Do you crave outdoor adventure? Then, you’ve found paradise! Death Valley, Mount Whitney (the tallest mountain in the U.S. Lower 48 at 14,505 feet), the gorgeous Sierras, and other California attractions are all within reach. Visit Alabama Hill plus nearby lakes, trails, and rolling rivers. Welcome to breathtaking views from our 100-acre RV retreat, settled along a one-mile circumference around beautiful Olancha Lake. From your campsite in Lake Olancha RV Park, you’ll find the majestic, snowcapped Sierra Mountains to the West and Death Valley to the East. Enter a 400-foot, rock-walled entrance to our serene, lakeside surroundings.

Olancha Lake


Olancha is a cozy mountain town with a population of around 200 residents. Surrounded by the Sierra Mountains to the West and Death Valley to the East. There are so many adventures waiting for you for day trips from our park!

Hiking Trails of the Sierra Mountains and Death ValleyMount Whitney / Mt. Whitney Gold Club (tallest USA mountain – 14,505 feet)Alabama Hill’s beautiful rock formation with excellent rock climbingMuseum of Western Film HistoryOlancha Lake, Lone Pine Lake, and Lone Pine TrialDirty Socks Hot SpringsWhitney Golf ClubCerro Gordo Mining TownAlabama Hills, shooting location of various filmsFossil FallsDiaz Lake recreation areaLone Pine Film MuseumMammoth Lake 2 hours away

RV Sites, Tenting or Glamping Cabins

Our intimate campground hosts 50 spacious, pull-through RV sites equipped with full hookups, 30 and 50-amp electric, cable, and Wi-Fi — all at affordable rates. Prefer tent camping? Camp among 10 tent sites nestled in the heart of nature. Our family-friendly, pet-friendly grounds offer five fully furnished cabins ranging from one to three bedrooms at affordable rates — perfectly suited for extended stays! If you love camping with your favorite creature comforts, you’ll love our cabins! We offer short and longer-term stay rates, so whether your adventure is brief or extended, you are welcome.

Olancha Lake

A house behind wooden fence and shielded by tall, leafy trees.
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54 New Good Sam Campgrounds Add Value and Savings to Camping


Planning that epic RV trip across North America? Good Sam has added 54 new campgrounds to its network for RVers eager to jump into the camping life. Good Sam members save big with the 10 percent discount. While exploring, discover all of the RV campgrounds in the Good Sam Network.

If you’re not a member, joining is simple: Purchase a membership at any Good Sam Campground, or sign up online. Before making reservations, check each campground’s seasonal information to determine availability.


BV Overlook Camp & Lodging, Buena Vista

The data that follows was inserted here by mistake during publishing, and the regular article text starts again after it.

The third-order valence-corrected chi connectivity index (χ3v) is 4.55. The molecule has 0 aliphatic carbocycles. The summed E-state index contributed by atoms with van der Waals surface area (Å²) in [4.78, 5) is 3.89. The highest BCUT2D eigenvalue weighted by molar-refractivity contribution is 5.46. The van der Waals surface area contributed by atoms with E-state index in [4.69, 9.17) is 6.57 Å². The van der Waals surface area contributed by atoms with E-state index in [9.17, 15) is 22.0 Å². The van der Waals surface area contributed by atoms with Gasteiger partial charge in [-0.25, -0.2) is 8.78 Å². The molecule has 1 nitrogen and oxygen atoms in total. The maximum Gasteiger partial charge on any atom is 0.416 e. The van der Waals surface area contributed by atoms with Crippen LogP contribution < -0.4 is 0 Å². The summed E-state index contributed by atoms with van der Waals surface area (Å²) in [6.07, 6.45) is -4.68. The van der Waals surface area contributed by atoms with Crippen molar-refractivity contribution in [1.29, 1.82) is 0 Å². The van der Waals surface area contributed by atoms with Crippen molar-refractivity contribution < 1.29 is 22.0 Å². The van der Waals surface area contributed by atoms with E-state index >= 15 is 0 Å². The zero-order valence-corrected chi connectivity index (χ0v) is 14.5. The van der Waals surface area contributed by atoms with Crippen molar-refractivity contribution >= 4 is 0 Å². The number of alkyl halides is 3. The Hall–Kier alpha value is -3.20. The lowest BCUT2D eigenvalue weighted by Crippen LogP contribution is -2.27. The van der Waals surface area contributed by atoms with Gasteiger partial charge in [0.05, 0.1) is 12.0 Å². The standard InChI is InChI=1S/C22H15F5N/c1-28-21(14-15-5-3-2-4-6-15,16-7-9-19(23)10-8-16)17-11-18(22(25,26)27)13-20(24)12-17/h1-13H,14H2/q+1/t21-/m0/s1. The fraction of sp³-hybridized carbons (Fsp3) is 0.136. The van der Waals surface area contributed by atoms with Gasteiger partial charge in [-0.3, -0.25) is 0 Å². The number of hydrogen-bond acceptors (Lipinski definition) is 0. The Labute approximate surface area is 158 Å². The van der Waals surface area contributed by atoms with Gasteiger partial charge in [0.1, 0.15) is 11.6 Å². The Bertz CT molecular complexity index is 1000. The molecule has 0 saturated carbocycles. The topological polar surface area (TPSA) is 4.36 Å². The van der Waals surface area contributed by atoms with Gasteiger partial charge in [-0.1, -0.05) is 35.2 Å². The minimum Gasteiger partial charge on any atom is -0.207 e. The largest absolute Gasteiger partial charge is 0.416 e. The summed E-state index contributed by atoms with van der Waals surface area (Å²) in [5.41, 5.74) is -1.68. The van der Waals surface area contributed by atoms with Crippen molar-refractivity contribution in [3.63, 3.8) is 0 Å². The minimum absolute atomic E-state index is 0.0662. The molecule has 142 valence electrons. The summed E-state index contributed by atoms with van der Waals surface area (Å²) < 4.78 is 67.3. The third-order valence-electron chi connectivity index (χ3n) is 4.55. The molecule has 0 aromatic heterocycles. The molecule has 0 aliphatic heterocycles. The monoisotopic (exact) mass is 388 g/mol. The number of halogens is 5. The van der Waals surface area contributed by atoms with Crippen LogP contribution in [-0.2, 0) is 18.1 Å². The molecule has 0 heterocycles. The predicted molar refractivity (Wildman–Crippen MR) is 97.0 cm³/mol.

With stunning views of the Collegiate Peaks, this getaway has access to hiking and biking trails, fishing, rafting, and hot springs. Tiny homes, yurts, and tent sites are available.

Garden of the Gods Park in Colorado Springs. Getty Images

Sun rises over rocky landscape.
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What Travelers Need to Know About Medical Emergencies


Successful travelers are prepared travelers. They plan for what happens when things go wrong as much as they plan for things to go right. Because, in general, travel raises the stakes. Manageable situations at home can morph into the unmanageable when on the road and without a plan. And that’s especially true for medical emergencies that occur while traveling. 

Some types of travel activities expose us to more risk than others. And it’s easy to think we aren’t at risk if we avoid dangerous activities. A snowboarding accident in a remote location conjures images of medivacs, Coast Guard helicopters, and Hollywood rescues. But primitive tent camping or RVing at a campground? Not as much.  

Incidents on seemingly risk-free trips do occur. And these medical emergencies look different when far from help. So how do you best prepare for a medical emergency situation while camping, RVing, or traveling? Here we dive into unlikely situations we hope never to encounter as travelers. But if you do, now you have a game plan. 

What makes medical emergencies while traveling different? 

Photo by CWH

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RV Icebreaker: Plan Your Spring Break Now

After a long dreary winter, spring break is often the first chance to take an extended vacation with your kids. Depending on where you live, better weather may be within easy reach — or, you may have to book a road trip to chase the sunshine with your RV to a spring destination. 

My husband and I are both teachers, and we’ve been lucky to have the same break as our children, up until our older son left for college. We usually take shorter trips close to home but know many RVers who take cross-state treks.

Planning for Spring Break Weather